The Curious Case Of A Man Who Thought His Reflection Was A Stranger

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Justine Alford

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3370 The Curious Case Of A Man Who Thought His Reflection Was A Stranger
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When you look in the mirror, you see yourself and know it’s you. This ability to recognize one’s own reflection is only shared by a very small number of animals, including elephants and dolphins. But in very rare instances, this kind of self-awareness can go wrong, just like in the curious case of a French man who thought his own reflection was another man standing behind his mirror.

You may have heard of face blindness before, or prosopagnosia, which as the name suggests is an inability to recognize faces, but in some cases this can extend to other things like animals or objects. This isn’t quite the same, though, because this man was able to recognize that there was a face staring back at him, he just thought it belonged to someone else.


Described in the journal Neurocase, the patient was a 78-year-old individual, “Mr. B.,” who was admitted to hospital in Tours, France, for both behavioral and psychological problems. It all began 10 days earlier when he started seeing a strange man behind his bathroom mirror. A double of Mr. B, he was the same build, wore the same clothes and had the same features. The patient had no idea the man he was seeing was his own reflection.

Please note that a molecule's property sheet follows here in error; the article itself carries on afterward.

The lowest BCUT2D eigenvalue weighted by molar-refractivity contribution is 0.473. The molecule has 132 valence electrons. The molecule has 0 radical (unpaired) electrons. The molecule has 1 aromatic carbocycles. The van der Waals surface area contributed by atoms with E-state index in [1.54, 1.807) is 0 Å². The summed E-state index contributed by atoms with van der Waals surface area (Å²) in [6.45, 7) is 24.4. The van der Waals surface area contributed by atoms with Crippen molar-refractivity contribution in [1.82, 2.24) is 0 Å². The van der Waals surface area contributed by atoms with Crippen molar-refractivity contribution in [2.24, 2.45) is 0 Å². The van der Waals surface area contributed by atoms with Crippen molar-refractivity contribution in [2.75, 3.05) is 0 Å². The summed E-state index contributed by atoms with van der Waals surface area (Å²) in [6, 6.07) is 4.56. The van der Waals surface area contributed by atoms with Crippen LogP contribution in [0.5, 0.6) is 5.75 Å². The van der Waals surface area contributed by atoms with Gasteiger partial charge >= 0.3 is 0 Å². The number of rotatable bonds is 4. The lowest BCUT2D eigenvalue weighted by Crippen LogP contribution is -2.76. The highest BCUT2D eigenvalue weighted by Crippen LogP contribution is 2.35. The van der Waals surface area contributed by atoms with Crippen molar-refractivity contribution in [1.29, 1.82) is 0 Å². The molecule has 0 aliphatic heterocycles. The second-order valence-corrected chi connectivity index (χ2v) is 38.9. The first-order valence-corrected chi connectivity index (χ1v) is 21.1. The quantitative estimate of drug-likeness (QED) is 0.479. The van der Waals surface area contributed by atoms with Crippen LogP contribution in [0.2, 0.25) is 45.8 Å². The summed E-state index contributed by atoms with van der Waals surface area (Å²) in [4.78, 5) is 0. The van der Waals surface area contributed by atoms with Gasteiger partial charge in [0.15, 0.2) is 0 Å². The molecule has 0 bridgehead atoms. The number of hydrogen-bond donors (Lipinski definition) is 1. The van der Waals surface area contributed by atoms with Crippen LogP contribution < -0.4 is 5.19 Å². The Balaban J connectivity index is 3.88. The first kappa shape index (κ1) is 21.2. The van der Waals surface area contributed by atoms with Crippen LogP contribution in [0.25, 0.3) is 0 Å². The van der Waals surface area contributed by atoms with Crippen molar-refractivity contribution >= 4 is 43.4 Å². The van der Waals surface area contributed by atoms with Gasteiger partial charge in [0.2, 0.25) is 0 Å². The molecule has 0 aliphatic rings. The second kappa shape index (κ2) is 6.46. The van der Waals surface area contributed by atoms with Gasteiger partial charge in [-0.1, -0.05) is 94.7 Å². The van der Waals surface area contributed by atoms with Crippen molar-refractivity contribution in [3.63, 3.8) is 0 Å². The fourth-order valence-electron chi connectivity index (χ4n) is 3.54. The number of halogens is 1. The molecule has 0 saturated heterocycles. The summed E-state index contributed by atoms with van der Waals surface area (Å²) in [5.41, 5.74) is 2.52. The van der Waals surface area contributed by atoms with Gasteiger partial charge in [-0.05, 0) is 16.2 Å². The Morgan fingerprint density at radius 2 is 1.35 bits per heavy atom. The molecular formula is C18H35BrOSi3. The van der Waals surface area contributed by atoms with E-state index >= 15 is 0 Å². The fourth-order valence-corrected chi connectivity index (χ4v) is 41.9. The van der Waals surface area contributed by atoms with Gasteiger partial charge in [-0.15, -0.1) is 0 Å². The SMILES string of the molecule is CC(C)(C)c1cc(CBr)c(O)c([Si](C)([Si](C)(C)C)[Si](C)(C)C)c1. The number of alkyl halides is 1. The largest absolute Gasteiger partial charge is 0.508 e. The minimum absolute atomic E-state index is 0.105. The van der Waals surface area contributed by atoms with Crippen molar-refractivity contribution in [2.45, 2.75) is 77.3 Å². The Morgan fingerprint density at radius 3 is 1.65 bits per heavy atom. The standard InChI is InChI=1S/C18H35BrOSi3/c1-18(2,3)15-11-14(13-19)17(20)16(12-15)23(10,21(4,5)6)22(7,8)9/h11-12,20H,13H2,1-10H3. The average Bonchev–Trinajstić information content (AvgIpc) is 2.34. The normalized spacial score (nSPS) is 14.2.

Mr. B then began engaging with the man, finding he even acted the same way, and was surprised to find that the stranger knew so much stuff about him. He was so convinced that his new bathroom guest was a real person that he even brought the stranger food and cutlery. Eventually, Mr. B reported that the man had started behaving aggressively, and it was at this stage that his daughter took him to hospital.

Here, the man was given a health MOT to try and work out what was going on, but most tests were pretty unremarkable: blood tests were normal, as were his vital signs and EEG. An MRI scan revealed some wastage towards the back of the brain, though, and he had markers indicative of Alzheimer’s. He was prescribed an anti-anxiety medication because he was stressed about living with a stranger, lead author Capucine Diard-Detoeuf told LiveScience, and an anti-psychotic for his psychosis. Remarkably, three months on and he was no longer experiencing these delusions.

So what was going on? The authors describe two similar cases, documented more than 20 years apart, both involving women who had experienced degeneration in parts of the brain, and both saw body doubles in the mirror that they misidentified as another person. These were diagnosed as having an unusual form of Capgras syndrome, the delusional belief that a close relative or friend has been replaced by an identical imposter.


Facial recognition involves two distinct neural pathways: “overt” or conscious recognition, and “covert” recognition, which is without awareness. People with prosopagnosia have a loss of overt recognition, yet still react to familiar faces due to the preservation of covert recognition, which bestows a sense of familiarity. But in the case of Mr. B and the other similar reports, it’s likely that both pathways were affected, and thus represent atypical Capgras syndrome, the authors conclude. 

[H/T Live Science]


  • tag
  • Alzheimer's,

  • anxiety,

  • psychosis,

  • delusion,

  • capgras syndrome,

  • face recognition,

  • prosopagnosia